Though airborne PCB concentrations in the dredging corridor would seem to be higher than EPA’s stop-dredging standards as explained above, the nearest measurements are taken onshore rather than on location. EPA established a stop-dredging standard of 0.11 ug/M3 for airborne PCB in residential zones, and of 0.26 ug/M3 for airborne PCB in commercial zones. EPA also orders GE to stop dredging when the waterborne level is 500 ppt, and presumably the air level is about 0.08 ug/M3, and that has happened on multiple occasions… but the stop-dredging conditions presumptively would exist often if not perpetually at active dredging locations based upon the relationship between PCB concentrations in water vs. air above the water as elucidated by EPA and explained above.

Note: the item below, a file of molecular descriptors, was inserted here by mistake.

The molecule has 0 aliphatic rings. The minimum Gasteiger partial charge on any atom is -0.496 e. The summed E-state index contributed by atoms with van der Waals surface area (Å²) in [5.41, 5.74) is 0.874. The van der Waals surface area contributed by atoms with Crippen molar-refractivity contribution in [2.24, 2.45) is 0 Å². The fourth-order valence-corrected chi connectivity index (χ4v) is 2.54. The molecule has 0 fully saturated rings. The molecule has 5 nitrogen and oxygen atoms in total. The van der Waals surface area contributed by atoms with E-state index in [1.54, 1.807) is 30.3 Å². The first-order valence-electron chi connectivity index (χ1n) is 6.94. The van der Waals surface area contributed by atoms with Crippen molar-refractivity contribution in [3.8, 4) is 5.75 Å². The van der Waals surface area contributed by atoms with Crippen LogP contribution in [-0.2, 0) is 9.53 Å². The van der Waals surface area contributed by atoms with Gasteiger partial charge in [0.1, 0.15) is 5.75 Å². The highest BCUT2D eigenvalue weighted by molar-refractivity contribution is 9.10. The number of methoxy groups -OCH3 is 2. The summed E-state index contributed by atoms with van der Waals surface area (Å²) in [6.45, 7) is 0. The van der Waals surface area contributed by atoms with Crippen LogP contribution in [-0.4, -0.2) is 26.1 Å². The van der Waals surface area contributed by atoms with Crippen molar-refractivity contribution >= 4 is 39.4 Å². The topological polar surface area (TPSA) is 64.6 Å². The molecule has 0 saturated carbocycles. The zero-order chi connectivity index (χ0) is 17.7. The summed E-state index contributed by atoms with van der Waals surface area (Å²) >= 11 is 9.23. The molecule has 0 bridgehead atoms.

The obvious question is: why are such troubling airborne PCB levels not captured in EPA air samples to either side of the river at dredge sites? The answer is either that I am wrong, which I don’t believe, or that EPA’s sampling process is flawed in a way that causes it to miss the preponderance of PCB entering the air. Indeed, air monitors are moved to follow dredging platforms as they move downstream, so they are relatively close to ongoing dredging. As the recently-dredged area of Hudson River surface expands, however, each onshore monitor becomes less capable of characterizing airborne PCB concentrations area-wide, as they are positioned only to capture airborne PCB from active dredges. As the recently-dredged area increases, the number of onshore monitors must increase commensurately to quantify PCB entry into air from the increasing area of affected river surface.